At first glance, South Korea looks like a landscape artist’s paradise. There are tree-covered hills rising in every direction and cities teeming with people. There are also war cemeteries decorated with bonsai trees that look like swirls of soft ice cream.
It’s hard to square these images with the black and white photographs of the Korean War. Indeed, many of the photos I’ve seen show Canadian soldiers slogging through mud or along narrow dusty trails. I’ve also seen pictures of convoys on rough mountain roads and of men crammed into slit trenches. It must have been a different Korea back then, back during the war that lasted from June 25, 1950, until the Korea Armistice Agreement was signed on July 27, 1953.
“At nighttime you had slit trenches,” explained J.E. Clegg of Nanaimo, B.C., one of 36 Korean War veterans who participated in a Veterans Affairs Canada pilgrimage to South Korea last October. “You had two people to a trench. One was awake–watching, listening. The other slept. There was always 100 per cent stand-to at first light and last light. We got hit on (Hill) 166 and we lost almost a whole section. I went out and wrapped up pieces of men’s bodies and put them in sacks. The men were really rattled. I got them back with fresh rations. I got Cornflakes.”
The pilgrimage to the Korean peninsula was led by Veterans Affairs Minister Fred Mifflin. Its purpose was to commemorate the 45th anniversary of the signing of the armistice agreement. The delegation, which included five youth representatives from across Canada, began its journey on Oct. 1 with a ceremony at the Wall of Remembrance at Meadowvale Cemetery in Brampton, Ont. It then left for Vancouver where it hooked up with other Korean War veterans for the trip to Asia.
In South Korea, the delegation held a ceremony at the National Cemetery in the capital city of Seoul. It then went on to Panmunjom where the armistice agreement was signed. While there it also participated in a repatriation ceremony for the remains of five American soldiers killed during the war.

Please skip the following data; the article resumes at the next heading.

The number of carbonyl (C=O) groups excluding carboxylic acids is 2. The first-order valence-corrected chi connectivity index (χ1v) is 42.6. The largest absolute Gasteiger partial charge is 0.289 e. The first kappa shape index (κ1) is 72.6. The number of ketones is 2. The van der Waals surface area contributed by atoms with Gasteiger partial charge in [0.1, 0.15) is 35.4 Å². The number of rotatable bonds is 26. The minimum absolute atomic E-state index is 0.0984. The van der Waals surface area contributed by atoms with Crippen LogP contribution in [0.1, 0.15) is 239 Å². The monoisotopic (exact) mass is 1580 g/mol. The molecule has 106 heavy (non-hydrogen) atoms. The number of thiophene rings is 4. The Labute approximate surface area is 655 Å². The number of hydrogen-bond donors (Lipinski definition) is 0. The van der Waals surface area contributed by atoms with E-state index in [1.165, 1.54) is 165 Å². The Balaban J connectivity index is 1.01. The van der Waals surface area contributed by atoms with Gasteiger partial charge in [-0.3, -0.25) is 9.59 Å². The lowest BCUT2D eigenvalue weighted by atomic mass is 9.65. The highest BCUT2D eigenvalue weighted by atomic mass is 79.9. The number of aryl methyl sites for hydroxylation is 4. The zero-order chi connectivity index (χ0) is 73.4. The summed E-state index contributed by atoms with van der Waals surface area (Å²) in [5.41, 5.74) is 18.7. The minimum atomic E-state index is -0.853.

The next day the delegation travelled into the hills for ceremonies at the Commonwealth War Memorial in Kapyong and at the Canadian Korean War Memorial Garden in Naechon. The latter is situated just below the hills that were defended by Canadian forces in the Battle of Kapyong in April 1951. The garden features a stone cairn that commemorates the Princess Patricia’s Canadian Light Infantry and a stone tablet that lists the units of the Canadian forces that participated in the war. The garden also features a large memorial unveiled in 1985 and dedicated by the people of South Korea to the memory of Canadians who served in the war.
Veteran Ralph Darby Keen of Chilliwack, B.C., remembers what it was like to serve, especially when it rained. “It was
sort of a light brown dirt,” recalled the former lieutenant-colonel who served with the Royal Cdn. Engineers. “When the rain washed down it took the top with it and in an instant the rivers got the same muddy colours.”
Veteran Hubert Lalonde of Niagara Falls, Ont., remembers what it was like at night. “In the daytime, fighter planes would keep them (the enemy) in their holes, but at night they were the master,” explained the former corporal who served with the PPCLI. “They tried to use psychology on you…. When you are in a trench your mind starts to play games on you. If you stared at something long enough, it would start to move…. You try to forget the bad times, but now that you are here–and see this–a lot of the stuff you forgot comes back…. The trees were all wiped right off…. If you got bit by mosquitos you had a good chance of getting malaria. There was dysentery–everyone got that now and again…. I was 21 when I came home.”
After a stay in Seoul, the delegation travelled to Pusan where it participated in a large commemorative ceremony at the United Nations Memorial Cemetery. The visit meant a lot to Dominion President Chuck Murphy. “One of the people who joined the Korean War was my chum. He lived three blocks from me,” he told the delegation during the pilgrimage’s farewell dinner in Pusan. “I visited him today.”
A total of 26,791 Canadians served in the Korean War. Canada’s casualties totalled 1,558 and the Korea Book of Remembrance in the Peace Tower on Parliament Hill contains the names of 516 war dead. A further 7,000 Canadians served between the time of the ceasefire in 1953 and the end of 1955.
And so while the Korean landscape remains an artist’s paradise, it is the looks on the faces of Canada’s Korean War veterans that impress me. They are faces that hold strength and determination. “I tell you all it is not our last hurrah,” said William Rankin of Ottawa. “As an old soldier we will return.”
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